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ISO Satan's fiddler.
February 15, 2008 3:54 PM   Subscribe

Name the darkest, most evil fiddle player out there. Atonal, discordant, scratchy, and furious are all big pluses.

This isn't for any type of public performance, so any kind of recording is ok- be it you tube, itunes, CD, or what have you.
posted by Thin Lizzy to Media & Arts (34 answers total) 26 users marked this as a favorite
 
Ashley MacIsaac's album Fine Thank You Very Much is the most ferocious fiddle album I've ever heard. The best part (to me at least) is that it's totally traditional. Not cheesy pub band crap but a guy who knows all the tunes playing his ass off. He's totally apeshit crazy too, and that ocmes across in a great way.
posted by sully75 at 4:10 PM on February 15, 2008


The guy on Birds of Fire^ was pretty awful.
posted by kuujjuarapik at 4:13 PM on February 15, 2008


Laurie Anderson comes to mind for "atonal, discordant, evil, dark..." Here's a clip of "Speak My Language", from Wong Kar Wai's film, Fallen Angels.
posted by kaseijin at 4:18 PM on February 15, 2008


Granted... her violin is quite non-traditional.
posted by kaseijin at 4:19 PM on February 15, 2008


Oh! Also, the Pogues.
posted by kaseijin at 4:23 PM on February 15, 2008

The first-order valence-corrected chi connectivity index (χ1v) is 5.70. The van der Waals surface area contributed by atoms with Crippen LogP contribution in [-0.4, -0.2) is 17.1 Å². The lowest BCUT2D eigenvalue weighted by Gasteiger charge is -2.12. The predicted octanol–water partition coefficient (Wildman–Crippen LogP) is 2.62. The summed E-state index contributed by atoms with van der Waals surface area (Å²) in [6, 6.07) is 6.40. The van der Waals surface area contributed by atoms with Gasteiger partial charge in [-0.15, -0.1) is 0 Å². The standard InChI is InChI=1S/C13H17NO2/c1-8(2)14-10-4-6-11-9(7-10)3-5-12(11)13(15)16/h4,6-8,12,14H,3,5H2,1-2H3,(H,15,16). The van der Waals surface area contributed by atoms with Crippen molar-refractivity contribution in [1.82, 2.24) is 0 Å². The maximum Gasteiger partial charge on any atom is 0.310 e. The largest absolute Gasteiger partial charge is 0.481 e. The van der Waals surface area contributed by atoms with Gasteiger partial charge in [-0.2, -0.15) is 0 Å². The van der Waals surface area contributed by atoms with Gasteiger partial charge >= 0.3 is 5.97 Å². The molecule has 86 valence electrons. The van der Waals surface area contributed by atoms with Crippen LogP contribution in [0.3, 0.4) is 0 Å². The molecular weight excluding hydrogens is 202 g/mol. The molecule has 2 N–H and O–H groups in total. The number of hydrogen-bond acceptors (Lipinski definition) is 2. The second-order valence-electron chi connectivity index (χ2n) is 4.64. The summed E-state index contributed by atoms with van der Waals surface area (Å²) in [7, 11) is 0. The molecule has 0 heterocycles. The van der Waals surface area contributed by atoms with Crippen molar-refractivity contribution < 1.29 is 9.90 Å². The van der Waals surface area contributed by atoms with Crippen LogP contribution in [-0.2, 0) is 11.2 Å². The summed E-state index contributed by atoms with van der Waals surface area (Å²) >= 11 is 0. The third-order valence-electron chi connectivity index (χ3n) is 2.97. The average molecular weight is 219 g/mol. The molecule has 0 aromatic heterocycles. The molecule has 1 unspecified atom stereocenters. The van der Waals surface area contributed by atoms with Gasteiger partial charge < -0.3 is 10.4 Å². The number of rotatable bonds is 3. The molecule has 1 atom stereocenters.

Warren Ellis, of The Dirty Three?
posted by nicolas léonard sadi carnot at 4:27 PM on February 15, 2008 [1 favorite]


Iva Bittová? very caried career, but something like this? or this?
posted by Rumple at 4:47 PM on February 15, 2008


For me it would have to be Sid Page who played with Dan Hicks and the Hot Licks and many others.

Listen to his tortured solo in I Scare My Self from either version and you'll agree.
posted by mattoxic at 4:49 PM on February 15, 2008


Better example of extreme squeek.
posted by Rumple at 4:49 PM on February 15, 2008


She plays viola, not violin, but she fulfills all other requirements you've listed: my old friend LaDonna Smith.
posted by flapjax at midnite at 4:52 PM on February 15, 2008


Mark Wood
posted by Wolfdog at 4:56 PM on February 15, 2008


Presumably you really do mean "fiddle" as opposed to "violin", right? Same instrument, but drastically different ways of performing. (One time I heard Itzhak Perlman try to play "fiddle" on his Stradivarius, and he was terrible. He's probably the finest violinist alive, but fiddle is entirely different.)